2-5 July 2014
“A Nation that destroys its soils destroys itself.” Franklin D. Roosevelt
Using the arts to revitalise our relationship with a resource we take for granted.
Over four days at Falmouth University’s Woodlane campus in July this year, the RANE research group in collaboration with The Centre for Contemporary Art and the Natural World (CCANW) invite you to join the Soil Culture Forum.
Soil is a material on which – even in the age of the internet – the whole of civilization depends. Along with clean air and fresh water, it is one of the fundamental components that support life on this planet. Without a healthy layer of soil, life and human society as we know it would not be able to function. Along with most of Earth’s natural resources soil can be considered finite; it is non-renewable on a human time scale.
Despite our knowledge of this fact, mankind continues to misuse and abuse this fundamental matrix of life. Climate change and pollution, erosion and desertification are all having a devastating impact. Although the word ‘culture’ has its metaphorical roots in the improvement of soil, we have lost that fundamental connection, and healthy soil is disappearing fast.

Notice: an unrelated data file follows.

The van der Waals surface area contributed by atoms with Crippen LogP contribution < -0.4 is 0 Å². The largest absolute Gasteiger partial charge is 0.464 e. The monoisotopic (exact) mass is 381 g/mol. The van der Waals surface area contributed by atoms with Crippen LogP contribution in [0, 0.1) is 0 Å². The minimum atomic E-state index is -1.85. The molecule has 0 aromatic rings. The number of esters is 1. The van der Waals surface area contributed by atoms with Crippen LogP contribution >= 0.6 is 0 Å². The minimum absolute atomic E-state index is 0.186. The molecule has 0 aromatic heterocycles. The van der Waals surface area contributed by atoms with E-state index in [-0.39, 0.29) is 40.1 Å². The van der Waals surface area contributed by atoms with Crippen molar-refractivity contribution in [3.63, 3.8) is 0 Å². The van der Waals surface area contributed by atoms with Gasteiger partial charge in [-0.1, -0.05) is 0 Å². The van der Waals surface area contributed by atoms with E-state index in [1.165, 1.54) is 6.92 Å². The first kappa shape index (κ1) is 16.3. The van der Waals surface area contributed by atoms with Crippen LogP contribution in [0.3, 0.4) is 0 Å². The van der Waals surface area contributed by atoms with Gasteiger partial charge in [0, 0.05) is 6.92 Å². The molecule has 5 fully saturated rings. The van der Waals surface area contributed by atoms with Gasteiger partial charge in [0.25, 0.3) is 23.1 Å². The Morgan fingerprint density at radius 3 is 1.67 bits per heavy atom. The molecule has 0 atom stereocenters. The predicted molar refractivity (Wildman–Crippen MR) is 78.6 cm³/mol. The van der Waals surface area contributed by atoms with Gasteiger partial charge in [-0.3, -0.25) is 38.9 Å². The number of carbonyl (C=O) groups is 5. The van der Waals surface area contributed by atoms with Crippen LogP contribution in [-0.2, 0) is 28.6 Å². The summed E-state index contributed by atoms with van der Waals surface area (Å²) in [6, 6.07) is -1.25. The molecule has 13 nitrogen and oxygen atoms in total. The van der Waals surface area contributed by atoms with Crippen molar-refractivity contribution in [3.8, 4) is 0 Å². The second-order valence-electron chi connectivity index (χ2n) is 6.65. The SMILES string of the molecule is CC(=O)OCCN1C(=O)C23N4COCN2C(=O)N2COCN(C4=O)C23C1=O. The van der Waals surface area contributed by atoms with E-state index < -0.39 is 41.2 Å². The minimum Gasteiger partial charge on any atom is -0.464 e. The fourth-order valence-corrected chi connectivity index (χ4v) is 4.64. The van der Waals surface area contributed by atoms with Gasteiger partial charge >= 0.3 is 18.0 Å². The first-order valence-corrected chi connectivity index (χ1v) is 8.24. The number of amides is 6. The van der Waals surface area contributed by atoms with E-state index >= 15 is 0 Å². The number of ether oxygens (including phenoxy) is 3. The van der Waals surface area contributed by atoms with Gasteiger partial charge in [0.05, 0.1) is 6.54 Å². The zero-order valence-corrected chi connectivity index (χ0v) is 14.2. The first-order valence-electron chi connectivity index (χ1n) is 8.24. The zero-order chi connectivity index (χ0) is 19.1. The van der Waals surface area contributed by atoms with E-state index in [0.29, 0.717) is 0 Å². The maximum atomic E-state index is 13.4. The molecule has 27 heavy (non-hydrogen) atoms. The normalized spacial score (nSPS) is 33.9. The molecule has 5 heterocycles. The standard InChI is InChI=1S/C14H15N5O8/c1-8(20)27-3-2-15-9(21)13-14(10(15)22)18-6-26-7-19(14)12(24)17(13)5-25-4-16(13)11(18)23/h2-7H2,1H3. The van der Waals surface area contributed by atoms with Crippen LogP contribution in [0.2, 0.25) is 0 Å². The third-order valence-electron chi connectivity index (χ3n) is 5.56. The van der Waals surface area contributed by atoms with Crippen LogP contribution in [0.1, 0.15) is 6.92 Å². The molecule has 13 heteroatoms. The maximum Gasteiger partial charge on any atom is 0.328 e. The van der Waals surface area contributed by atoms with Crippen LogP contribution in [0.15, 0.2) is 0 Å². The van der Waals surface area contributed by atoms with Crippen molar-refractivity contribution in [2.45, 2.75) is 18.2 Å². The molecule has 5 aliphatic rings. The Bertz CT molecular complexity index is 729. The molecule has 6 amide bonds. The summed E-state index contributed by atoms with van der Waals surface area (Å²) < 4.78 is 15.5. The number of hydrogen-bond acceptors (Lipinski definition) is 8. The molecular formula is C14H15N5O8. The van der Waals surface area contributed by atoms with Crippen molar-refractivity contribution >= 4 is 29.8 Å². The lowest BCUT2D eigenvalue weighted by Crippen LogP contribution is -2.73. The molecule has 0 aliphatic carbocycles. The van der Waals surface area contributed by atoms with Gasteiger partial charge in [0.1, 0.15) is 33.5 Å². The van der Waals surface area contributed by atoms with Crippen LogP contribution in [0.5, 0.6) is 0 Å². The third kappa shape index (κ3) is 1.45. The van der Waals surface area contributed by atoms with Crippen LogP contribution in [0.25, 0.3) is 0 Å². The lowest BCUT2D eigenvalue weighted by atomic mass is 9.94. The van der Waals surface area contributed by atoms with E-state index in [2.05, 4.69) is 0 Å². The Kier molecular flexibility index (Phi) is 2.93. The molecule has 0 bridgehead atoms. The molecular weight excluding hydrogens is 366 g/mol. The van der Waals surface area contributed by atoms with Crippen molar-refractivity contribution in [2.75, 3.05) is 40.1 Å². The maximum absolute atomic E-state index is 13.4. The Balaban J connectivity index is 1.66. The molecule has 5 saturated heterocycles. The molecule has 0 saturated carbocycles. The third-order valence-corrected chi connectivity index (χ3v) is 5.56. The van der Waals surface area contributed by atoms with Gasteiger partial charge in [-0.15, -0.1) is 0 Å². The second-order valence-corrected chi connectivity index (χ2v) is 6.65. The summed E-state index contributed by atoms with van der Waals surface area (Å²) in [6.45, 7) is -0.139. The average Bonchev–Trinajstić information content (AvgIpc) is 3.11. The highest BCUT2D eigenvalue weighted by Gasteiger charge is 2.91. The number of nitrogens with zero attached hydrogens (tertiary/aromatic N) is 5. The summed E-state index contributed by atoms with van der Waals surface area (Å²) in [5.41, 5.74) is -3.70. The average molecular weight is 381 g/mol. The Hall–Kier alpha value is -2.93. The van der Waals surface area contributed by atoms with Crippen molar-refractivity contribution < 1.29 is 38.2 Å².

Inspiring people through art and literature on environmental issues can do what conventional advocacy often struggles to do: kindle the imagination, open minds to creative possibilities and engage communities. The Centre for Contemporary Art and the Natural World (CCANW), in collaboration with Falmouth University’s RANE (Research in Art, Nature and Environment) research group and MA Art & Environment; and other national and international partnerships, is delivering a programme of events during 2013 – 2016. These exhibitions, residencies, workshops and socially engaged activities, which include the Soil Culture Forum, will re-examine the cultural and environmental importance of soil and the underlying issues.
For information about the Artist Residencies and Touring Exhibition please go to www.ccanw.co.uk.
Cultura21′s international network, launched in April 2007, offers the online and offline platform for exchanges and mutual learning among its members.
– Sacha Kagan (based in Lüneburg, Germany) and Rana Öztürk (based in Berlin, Germany)
– Oleg Koefoed and Kajsa Paludan (both based in Copenhagen, Denmark)
– Hans Dieleman (based in Mexico-City, Mexico)
– Francesca Cozzolino and David Knaute (both based in Paris, France)
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